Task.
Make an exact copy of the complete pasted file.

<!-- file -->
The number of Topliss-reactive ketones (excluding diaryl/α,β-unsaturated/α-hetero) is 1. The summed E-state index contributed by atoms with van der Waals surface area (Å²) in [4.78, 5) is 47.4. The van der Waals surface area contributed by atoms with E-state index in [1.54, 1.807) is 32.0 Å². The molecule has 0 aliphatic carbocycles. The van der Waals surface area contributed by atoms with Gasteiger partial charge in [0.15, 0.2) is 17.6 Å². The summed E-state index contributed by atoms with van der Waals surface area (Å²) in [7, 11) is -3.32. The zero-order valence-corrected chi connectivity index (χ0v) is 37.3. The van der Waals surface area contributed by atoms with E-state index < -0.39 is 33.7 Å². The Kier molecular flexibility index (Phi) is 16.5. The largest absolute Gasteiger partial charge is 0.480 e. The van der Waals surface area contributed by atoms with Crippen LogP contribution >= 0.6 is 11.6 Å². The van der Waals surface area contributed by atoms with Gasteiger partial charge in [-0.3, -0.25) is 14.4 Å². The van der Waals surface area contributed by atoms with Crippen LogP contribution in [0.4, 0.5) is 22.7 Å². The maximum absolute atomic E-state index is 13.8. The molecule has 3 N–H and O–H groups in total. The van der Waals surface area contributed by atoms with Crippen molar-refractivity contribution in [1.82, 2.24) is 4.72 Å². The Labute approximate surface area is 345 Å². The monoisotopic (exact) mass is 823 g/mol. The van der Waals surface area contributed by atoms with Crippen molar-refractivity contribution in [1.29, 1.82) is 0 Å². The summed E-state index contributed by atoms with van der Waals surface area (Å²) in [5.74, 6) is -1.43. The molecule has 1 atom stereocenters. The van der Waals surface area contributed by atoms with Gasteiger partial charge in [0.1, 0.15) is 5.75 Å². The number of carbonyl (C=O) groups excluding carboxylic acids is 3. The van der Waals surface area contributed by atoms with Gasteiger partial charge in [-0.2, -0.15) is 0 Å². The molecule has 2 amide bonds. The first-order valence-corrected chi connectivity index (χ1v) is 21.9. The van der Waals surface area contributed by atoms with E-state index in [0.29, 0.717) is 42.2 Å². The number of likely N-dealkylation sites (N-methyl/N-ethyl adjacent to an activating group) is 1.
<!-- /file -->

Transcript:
The number of Topliss-reactive ketones (excluding diaryl/α,β-unsaturated/α-hetero) is 1. The summed E-state index contributed by atoms with van der Waals surface area (Å²) in [4.78, 5) is 47.4. The van der Waals surface area contributed by atoms with E-state index in [1.54, 1.807) is 32.0 Å². The molecule has 0 aliphatic carbocycles. The van der Waals surface area contributed by atoms with Gasteiger partial charge in [0.15, 0.2) is 17.6 Å². The summed E-state index contributed by atoms with van der Waals surface area (Å²) in [7, 11) is -3.32. The zero-order valence-corrected chi connectivity index (χ0v) is 37.3. The van der Waals surface area contributed by atoms with E-state index < -0.39 is 33.7 Å². The Kier molecular flexibility index (Phi) is 16.5. The largest absolute Gasteiger partial charge is 0.480 e. The van der Waals surface area contributed by atoms with Crippen LogP contribution >= 0.6 is 11.6 Å². The van der Waals surface area contributed by atoms with Gasteiger partial charge in [-0.3, -0.25) is 14.4 Å². The van der Waals surface area contributed by atoms with Crippen LogP contribution in [0.4, 0.5) is 22.7 Å². The maximum absolute atomic E-state index is 13.8. The molecule has 3 N–H and O–H groups in total. The van der Waals surface area contributed by atoms with Crippen molar-refractivity contribution in [1.82, 2.24) is 4.72 Å². The Labute approximate surface area is 345 Å². The monoisotopic (exact) mass is 823 g/mol. The van der Waals surface area contributed by atoms with Crippen molar-refractivity contribution in [1.29, 1.82) is 0 Å². The summed E-state index contributed by atoms with van der Waals surface area (Å²) in [5.74, 6) is -1.43. The molecule has 1 atom stereocenters. The van der Waals surface area contributed by atoms with Gasteiger partial charge in [0.1, 0.15) is 5.75 Å². The number of carbonyl (C=O) groups excluding carboxylic acids is 3. The van der Waals surface area contributed by atoms with Gasteiger partial charge in [-0.2, -0.15) is 0 Å². The molecule has 2 amide bonds. The first-order valence-corrected chi connectivity index (χ1v) is 21.9. The van der Waals surface area contributed by atoms with E-state index in [0.29, 0.717) is 42.2 Å². The number of likely N-dealkylation sites (N-methyl/N-ethyl adjacent to an activating group) is 1.